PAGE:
During the holiday season more than any other it seems we’re besieged with pleas to help. Any amount will do. I don’t know about you, but my mailbox overflows with requests. So many in fact, I don’t know where to donate my money, time and energy.
From Biblical times to the present people have always given of themselves to the poor and downtrodden. When we think of present day philanthropists, the names Warren Buffet, Bill Gates, Mother Teresa, Oprah, and a whole lot of others spring to mind. But they’re not all. The stories that touch my heart are the ones where a person in line at the grocery store tells the clerk he wants to pay for the next five or ten customers’ food bill. Or the man in a restaurant who picks up the tab for the next table. Or the person in line at the fast food place who pays for the next car’s bill. Or the child who donates all her birthday presents to the less fortunate. Generosity is everywhere and income plays little part. It’s big and small, rich or poor.
Settlers on the frontier never failed to give alms to the poor no matter that they had very little themselves. They had a generous spirit and a desire to pay forward what others had done for them.
I think of the old Texas ranchers…Dan Waggoner, Burk Burkburnett, Daniel Webster (80 John) Wallace who made sure to spread their good fortune to others. They helped their neighbors and took good care of their ranch hands and their families.
And a prostitute/brothel madam, Martha Hall aka Molly b’Dam, who lived in Murray, Idaho. During a blizzard she took off her heavy fur coat and gave it to a mother and child because they had none then bought them a cabin in which to live. She nursed sick gold miners and gave to the poor. When smallpox swept through the town in 1886, she cleared out the hotels and filled them with the sick. Then she rolled up her sleeves, working tirelessly until she could no longer stand. She barely ate, not even stopping to change clothes. A year later she came down with consumption (Tuberculous), a death sentence at that time. The women of Murray kept a 24 hour vigil by her bedside. When she died on January 1888 at the age of 35, miners left their diggings and sluice boxes became silent. Thousands of people came from all over to pay tribute to the bold, beautiful woman with a generous heart. A Presbyterian minister delivered the eulogy and not a dry eye could be found.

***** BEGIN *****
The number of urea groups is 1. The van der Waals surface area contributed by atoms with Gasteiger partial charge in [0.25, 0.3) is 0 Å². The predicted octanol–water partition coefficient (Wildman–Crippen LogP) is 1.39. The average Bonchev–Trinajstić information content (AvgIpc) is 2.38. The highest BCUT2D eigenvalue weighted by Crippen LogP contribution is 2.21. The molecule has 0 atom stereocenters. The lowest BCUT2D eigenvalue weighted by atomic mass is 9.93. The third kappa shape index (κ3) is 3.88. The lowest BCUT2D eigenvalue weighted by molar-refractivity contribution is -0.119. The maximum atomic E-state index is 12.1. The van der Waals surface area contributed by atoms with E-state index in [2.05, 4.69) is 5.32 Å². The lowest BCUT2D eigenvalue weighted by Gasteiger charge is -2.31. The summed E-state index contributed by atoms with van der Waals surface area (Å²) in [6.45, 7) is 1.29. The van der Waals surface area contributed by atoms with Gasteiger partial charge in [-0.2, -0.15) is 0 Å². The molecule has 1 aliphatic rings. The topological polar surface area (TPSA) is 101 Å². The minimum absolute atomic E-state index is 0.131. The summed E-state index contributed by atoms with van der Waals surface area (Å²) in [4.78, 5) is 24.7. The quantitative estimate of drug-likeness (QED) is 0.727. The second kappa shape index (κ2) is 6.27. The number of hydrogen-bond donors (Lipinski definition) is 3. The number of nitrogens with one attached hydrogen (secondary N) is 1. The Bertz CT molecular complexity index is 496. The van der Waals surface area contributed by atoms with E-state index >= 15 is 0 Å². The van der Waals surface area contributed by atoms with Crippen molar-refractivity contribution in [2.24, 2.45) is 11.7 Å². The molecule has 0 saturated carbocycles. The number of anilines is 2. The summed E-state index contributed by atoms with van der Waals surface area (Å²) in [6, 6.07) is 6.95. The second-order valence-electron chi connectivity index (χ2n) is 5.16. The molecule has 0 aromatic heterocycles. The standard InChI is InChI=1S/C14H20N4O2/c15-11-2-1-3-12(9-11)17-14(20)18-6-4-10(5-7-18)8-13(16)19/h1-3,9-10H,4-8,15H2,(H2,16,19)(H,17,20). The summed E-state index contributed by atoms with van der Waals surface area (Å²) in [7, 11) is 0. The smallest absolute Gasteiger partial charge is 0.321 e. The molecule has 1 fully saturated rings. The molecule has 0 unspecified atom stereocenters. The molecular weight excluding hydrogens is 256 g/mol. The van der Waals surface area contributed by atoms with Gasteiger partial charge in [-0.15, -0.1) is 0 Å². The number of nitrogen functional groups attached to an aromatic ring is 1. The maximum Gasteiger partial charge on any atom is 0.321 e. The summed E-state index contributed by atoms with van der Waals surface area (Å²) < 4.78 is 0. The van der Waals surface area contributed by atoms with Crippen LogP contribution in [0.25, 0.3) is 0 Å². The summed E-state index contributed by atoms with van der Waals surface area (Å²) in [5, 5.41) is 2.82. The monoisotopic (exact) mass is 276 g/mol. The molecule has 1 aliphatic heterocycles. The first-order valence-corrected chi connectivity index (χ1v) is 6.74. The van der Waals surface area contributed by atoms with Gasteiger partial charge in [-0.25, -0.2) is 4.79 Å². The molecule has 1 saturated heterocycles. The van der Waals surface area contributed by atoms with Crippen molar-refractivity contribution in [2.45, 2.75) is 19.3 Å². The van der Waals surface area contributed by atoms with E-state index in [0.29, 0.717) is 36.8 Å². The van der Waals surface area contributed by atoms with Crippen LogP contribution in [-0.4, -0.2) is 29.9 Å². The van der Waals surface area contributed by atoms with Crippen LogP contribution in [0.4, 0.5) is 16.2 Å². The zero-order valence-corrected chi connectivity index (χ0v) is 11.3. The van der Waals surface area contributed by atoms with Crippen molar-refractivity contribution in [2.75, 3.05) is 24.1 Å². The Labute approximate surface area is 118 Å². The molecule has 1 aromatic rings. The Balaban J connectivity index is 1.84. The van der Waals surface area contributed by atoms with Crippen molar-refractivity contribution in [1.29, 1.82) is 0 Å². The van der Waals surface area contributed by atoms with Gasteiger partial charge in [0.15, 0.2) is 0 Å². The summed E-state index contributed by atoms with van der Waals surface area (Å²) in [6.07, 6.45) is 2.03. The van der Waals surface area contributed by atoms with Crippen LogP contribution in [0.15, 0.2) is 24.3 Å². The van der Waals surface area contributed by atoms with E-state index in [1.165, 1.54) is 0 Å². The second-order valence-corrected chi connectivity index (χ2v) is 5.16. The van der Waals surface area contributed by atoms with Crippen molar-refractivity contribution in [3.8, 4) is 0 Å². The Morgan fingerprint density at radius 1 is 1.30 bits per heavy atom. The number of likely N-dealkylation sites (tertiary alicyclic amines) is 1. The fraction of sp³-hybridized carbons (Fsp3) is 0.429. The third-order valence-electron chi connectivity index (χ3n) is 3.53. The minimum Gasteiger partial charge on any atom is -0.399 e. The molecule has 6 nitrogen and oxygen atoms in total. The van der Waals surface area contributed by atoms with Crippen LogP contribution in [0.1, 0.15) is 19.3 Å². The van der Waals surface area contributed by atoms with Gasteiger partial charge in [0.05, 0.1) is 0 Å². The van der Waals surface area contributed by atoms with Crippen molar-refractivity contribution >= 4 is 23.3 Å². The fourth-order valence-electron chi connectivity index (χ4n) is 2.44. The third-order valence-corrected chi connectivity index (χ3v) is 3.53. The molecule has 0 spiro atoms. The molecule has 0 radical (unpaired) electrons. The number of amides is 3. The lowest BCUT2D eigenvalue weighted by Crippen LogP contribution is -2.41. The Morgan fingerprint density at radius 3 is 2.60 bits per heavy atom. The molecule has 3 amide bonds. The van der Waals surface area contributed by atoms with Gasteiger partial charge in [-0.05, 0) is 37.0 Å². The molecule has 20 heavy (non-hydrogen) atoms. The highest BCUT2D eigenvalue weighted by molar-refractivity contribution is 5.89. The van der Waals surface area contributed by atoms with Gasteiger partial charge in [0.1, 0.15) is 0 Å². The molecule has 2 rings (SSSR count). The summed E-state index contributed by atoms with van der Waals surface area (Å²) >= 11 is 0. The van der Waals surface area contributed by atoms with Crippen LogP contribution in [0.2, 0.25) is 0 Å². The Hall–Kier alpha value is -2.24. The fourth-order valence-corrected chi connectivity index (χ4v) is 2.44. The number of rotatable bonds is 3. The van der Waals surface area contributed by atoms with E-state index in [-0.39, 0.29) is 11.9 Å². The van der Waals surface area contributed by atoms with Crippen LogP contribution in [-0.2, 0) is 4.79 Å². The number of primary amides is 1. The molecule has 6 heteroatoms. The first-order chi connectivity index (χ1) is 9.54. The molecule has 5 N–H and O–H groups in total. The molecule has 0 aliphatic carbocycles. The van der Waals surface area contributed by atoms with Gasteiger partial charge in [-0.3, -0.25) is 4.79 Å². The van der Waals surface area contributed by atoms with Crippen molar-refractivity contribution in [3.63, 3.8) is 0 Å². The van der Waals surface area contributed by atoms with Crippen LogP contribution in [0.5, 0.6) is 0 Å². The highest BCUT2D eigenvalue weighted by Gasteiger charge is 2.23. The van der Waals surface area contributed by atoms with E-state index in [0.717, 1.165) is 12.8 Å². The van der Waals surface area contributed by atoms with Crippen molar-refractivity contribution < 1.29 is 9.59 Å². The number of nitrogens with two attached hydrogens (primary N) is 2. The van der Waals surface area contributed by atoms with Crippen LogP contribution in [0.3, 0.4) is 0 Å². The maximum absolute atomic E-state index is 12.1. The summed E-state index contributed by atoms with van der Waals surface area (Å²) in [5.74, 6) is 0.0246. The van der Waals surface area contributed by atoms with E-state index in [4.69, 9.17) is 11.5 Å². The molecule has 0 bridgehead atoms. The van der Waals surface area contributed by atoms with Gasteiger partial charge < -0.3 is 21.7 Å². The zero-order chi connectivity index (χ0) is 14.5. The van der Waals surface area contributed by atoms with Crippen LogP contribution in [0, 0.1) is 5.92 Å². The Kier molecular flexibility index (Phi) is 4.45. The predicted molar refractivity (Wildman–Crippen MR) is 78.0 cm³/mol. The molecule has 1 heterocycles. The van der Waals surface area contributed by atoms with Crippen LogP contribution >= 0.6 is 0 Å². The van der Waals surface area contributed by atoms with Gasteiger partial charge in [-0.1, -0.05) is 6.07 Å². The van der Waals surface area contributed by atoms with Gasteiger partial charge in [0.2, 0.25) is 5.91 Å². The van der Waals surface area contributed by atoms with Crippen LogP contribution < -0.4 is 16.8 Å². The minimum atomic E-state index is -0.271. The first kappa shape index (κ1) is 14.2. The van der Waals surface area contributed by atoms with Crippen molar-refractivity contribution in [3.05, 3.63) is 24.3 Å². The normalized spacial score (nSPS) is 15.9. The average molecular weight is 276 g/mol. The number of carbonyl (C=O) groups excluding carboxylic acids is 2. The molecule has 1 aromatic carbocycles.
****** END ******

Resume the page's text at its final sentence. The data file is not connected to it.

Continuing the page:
Every August the folks of Murray hold a two-day celebration in honor of the woman who showed exactly what true benevolence looked like.
Then I’d be remiss if I didn’t mention Jane Addams of Chicago, Illinois. She along with Ellen Gates Starr founded a settlement house in 1889. Hull House became world famous for helping countless immigrants who needed someone to show them how to live and thrive in the U.S. It became a safe haven for those immigrants who were taught English and given all the skills to become vital, contributing citizens in their new country. They closed it in 2012 and it’s now a museum that celebrates the life of these two pioneer social workers. They were truly women of vision.
These people are only a drop in the bucket. There were thousands of others in the 1800’s who gave generously of their time and money no matter their social status or wealth. Everyone of them was important.
So as you prepare for this holiday season I hope you have giving of some kind in your heart…a smile, a laugh or a moment of your time for a lonely man or woman.